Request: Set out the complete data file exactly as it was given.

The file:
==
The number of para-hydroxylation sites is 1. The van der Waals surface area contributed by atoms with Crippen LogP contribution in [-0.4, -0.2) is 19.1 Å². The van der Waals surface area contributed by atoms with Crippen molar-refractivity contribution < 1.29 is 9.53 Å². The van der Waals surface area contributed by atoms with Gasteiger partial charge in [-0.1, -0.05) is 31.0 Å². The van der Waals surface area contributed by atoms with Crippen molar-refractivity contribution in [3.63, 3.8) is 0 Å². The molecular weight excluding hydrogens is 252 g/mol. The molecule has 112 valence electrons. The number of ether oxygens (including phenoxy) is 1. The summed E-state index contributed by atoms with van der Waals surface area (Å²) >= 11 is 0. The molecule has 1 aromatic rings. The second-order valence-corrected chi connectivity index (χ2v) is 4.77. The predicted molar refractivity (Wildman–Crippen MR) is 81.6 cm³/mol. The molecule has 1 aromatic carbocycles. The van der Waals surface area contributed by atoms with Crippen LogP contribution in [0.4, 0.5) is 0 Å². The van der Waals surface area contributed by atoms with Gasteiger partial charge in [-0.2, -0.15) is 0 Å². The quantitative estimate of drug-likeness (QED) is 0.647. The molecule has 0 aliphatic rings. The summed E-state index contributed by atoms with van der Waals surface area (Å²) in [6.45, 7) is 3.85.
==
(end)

The number of para-hydroxylation sites is 1. The van der Waals surface area contributed by atoms with Crippen LogP contribution in [-0.4, -0.2) is 19.1 Å². The van der Waals surface area contributed by atoms with Crippen molar-refractivity contribution < 1.29 is 9.53 Å². The van der Waals surface area contributed by atoms with Gasteiger partial charge in [-0.1, -0.05) is 31.0 Å². The van der Waals surface area contributed by atoms with Crippen molar-refractivity contribution in [3.63, 3.8) is 0 Å². The molecular weight excluding hydrogens is 252 g/mol. The molecule has 112 valence electrons. The number of ether oxygens (including phenoxy) is 1. The summed E-state index contributed by atoms with van der Waals surface area (Å²) >= 11 is 0. The molecule has 1 aromatic rings. The second-order valence-corrected chi connectivity index (χ2v) is 4.77. The predicted molar refractivity (Wildman–Crippen MR) is 81.6 cm³/mol. The molecule has 1 aromatic carbocycles. The van der Waals surface area contributed by atoms with Crippen LogP contribution in [0.4, 0.5) is 0 Å². The van der Waals surface area contributed by atoms with Gasteiger partial charge in [-0.2, -0.15) is 0 Å². The quantitative estimate of drug-likeness (QED) is 0.647. The molecule has 0 aliphatic rings. The summed E-state index contributed by atoms with van der Waals surface area (Å²) in [6.45, 7) is 3.85.